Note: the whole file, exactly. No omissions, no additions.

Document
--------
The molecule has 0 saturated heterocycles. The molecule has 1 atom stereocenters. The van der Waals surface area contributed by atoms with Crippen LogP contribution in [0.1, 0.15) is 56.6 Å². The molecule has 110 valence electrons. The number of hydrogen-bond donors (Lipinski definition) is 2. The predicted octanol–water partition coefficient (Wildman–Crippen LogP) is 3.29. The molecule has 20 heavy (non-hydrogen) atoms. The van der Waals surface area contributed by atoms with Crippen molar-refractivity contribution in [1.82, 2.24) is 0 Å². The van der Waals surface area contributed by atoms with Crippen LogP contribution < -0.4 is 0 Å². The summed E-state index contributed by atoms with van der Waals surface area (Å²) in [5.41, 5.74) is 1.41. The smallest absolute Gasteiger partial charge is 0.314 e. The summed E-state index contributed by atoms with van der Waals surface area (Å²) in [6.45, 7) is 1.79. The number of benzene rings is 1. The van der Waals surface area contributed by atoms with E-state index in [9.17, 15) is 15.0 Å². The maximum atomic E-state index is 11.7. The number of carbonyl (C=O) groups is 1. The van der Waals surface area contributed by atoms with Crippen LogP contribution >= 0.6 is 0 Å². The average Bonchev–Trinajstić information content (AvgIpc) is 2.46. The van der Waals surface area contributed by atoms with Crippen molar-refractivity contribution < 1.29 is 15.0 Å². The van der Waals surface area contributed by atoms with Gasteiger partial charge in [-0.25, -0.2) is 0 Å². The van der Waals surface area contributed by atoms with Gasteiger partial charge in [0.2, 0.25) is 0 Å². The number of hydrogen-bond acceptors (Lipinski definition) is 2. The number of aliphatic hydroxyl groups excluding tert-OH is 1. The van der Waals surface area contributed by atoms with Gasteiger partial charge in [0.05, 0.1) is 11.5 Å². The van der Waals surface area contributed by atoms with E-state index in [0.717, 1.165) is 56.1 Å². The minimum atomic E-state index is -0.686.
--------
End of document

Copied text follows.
The molecule has 0 saturated heterocycles. The molecule has 1 atom stereocenters. The van der Waals surface area contributed by atoms with Crippen LogP contribution in [0.1, 0.15) is 56.6 Å². The molecule has 110 valence electrons. The number of hydrogen-bond donors (Lipinski definition) is 2. The predicted octanol–water partition coefficient (Wildman–Crippen LogP) is 3.29. The molecule has 20 heavy (non-hydrogen) atoms. The van der Waals surface area contributed by atoms with Crippen molar-refractivity contribution in [1.82, 2.24) is 0 Å². The van der Waals surface area contributed by atoms with Crippen LogP contribution < -0.4 is 0 Å². The summed E-state index contributed by atoms with van der Waals surface area (Å²) in [5.41, 5.74) is 1.41. The smallest absolute Gasteiger partial charge is 0.314 e. The summed E-state index contributed by atoms with van der Waals surface area (Å²) in [6.45, 7) is 1.79. The number of benzene rings is 1. The van der Waals surface area contributed by atoms with E-state index in [9.17, 15) is 15.0 Å². The maximum atomic E-state index is 11.7. The number of carbonyl (C=O) groups is 1. The van der Waals surface area contributed by atoms with Crippen LogP contribution >= 0.6 is 0 Å². The average Bonchev–Trinajstić information content (AvgIpc) is 2.46. The van der Waals surface area contributed by atoms with Crippen molar-refractivity contribution < 1.29 is 15.0 Å². The van der Waals surface area contributed by atoms with Gasteiger partial charge in [-0.25, -0.2) is 0 Å². The van der Waals surface area contributed by atoms with Gasteiger partial charge in [0.2, 0.25) is 0 Å². The number of hydrogen-bond acceptors (Lipinski definition) is 2. The number of aliphatic hydroxyl groups excluding tert-OH is 1. The van der Waals surface area contributed by atoms with Gasteiger partial charge in [0.05, 0.1) is 11.5 Å². The van der Waals surface area contributed by atoms with E-state index in [0.717, 1.165) is 56.1 Å². The minimum atomic E-state index is -0.686.